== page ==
How about indictments anticorrelated with civilian deaths of the same nationality? That would be three points along a straight line on a log-log plot. The exponent might be different from 1.

Most economists teach a theoretical framework that has been shown to be fundamentally useless. -- James K. Galbraith
by Migeru (migeru at eurotrib dot com) on Thu Mar 12th, 2009 at 12:44:33 PM EST
[ Parent ]
Actually, what's more relevant is the number of convictions - IMHO.

You can also correlate with the number of expulsed.

by vladimir on Thu Mar 12th, 2009 at 12:58:56 PM EST
[ Parent ]
Then dig out those, and we'll play with them.

You're the one who brought the number of indictees to the table. And you're the one who's claiming that the court is packed.

- Jake

Friends come and go. Enemies accumulate.

by JakeS (JangoSierra 'at' gmail 'dot' com) on Thu Mar 12th, 2009 at 01:13:13 PM EST
[ Parent ]
And the number of acquittals, and of withdrawn indictments...

Most economists teach a theoretical framework that has been shown to be fundamentally useless. -- James K. Galbraith
by Migeru (migeru at eurotrib dot com) on Thu Mar 12th, 2009 at 01:29:44 PM EST
[ Parent ]
I'm actually very surprised at the number of Serb casualties in Bosnia and Croatia. The truth will probably be almost impossible to establish.

These figures do put into perspective the accusations against Serbs for organizing ethnic cleansing. What is clear is that the Serbs were the most 'cleansed' population of all four ethnic/religious groups.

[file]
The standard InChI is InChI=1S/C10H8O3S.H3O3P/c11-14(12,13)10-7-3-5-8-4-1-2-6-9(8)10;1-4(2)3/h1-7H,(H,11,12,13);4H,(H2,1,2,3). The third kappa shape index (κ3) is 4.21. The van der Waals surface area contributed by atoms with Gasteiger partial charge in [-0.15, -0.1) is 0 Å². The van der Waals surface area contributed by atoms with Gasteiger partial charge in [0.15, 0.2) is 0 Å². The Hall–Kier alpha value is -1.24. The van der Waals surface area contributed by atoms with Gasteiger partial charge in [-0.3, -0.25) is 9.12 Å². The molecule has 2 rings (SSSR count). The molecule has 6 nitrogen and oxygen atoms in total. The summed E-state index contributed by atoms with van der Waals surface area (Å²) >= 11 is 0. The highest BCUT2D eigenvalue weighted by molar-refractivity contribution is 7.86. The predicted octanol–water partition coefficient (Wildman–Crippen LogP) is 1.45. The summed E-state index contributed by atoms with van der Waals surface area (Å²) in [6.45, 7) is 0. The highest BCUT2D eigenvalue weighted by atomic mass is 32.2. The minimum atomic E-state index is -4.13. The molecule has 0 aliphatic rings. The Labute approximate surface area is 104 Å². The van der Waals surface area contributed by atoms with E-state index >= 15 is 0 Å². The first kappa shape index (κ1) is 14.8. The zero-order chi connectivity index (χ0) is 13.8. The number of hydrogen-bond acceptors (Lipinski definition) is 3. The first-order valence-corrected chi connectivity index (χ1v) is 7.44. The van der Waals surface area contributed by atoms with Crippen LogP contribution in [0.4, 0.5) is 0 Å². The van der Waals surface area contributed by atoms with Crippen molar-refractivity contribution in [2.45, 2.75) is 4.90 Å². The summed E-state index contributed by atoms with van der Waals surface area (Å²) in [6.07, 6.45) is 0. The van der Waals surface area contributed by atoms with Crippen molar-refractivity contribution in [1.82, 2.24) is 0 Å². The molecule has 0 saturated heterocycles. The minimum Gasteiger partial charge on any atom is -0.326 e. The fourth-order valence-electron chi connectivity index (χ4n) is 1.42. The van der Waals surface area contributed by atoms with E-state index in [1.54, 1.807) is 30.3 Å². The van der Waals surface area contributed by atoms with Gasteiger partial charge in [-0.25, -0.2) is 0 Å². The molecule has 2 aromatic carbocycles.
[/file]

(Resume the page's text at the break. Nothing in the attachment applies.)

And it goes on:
by vladimir on Thu Mar 12th, 2009 at 12:52:12 PM EST
[ Parent ]
"Displaced" and "ethnically cleansed" are not - quite - the same thing, though.

- Jake

Friends come and go. Enemies accumulate.

by JakeS (JangoSierra 'at' gmail 'dot' com) on Thu Mar 12th, 2009 at 12:55:35 PM EST
[ Parent ]
What's the difference?
by vladimir on Thu Mar 12th, 2009 at 12:59:23 PM EST
[ Parent ]
The difference between - say - an American who flees from Saigon and a Khmer intellectual who flees from Phnom Penh.

- Jake

Friends come and go. Enemies accumulate.

by JakeS (JangoSierra 'at' gmail 'dot' com) on Thu Mar 12th, 2009 at 01:17:47 PM EST
[ Parent ]
An American who flees from Saigon is not at home. He's an occupier. Serbs were at home. In both Croatia, Bosnia and Kosovo.
by vladimir on Thu Mar 12th, 2009 at 04:05:35 PM EST
[ Parent ]
Because there were no civilian Americans living in Saigon before the outbreak of hostilities? I find that hard to imagine...

- Jake

Friends come and go. Enemies accumulate.

by JakeS (JangoSierra 'at' gmail 'dot' com) on Thu Mar 12th, 2009 at 04:08:08 PM EST
[ Parent ]
Even so. Americans have no claim whatsoever to Saigon. Serbs have been living in Krajna and Bosnia for over 600 years! In fact, they were in Bosnia BEFORE the Muslims and in Krajna they were a majority since the 14th century.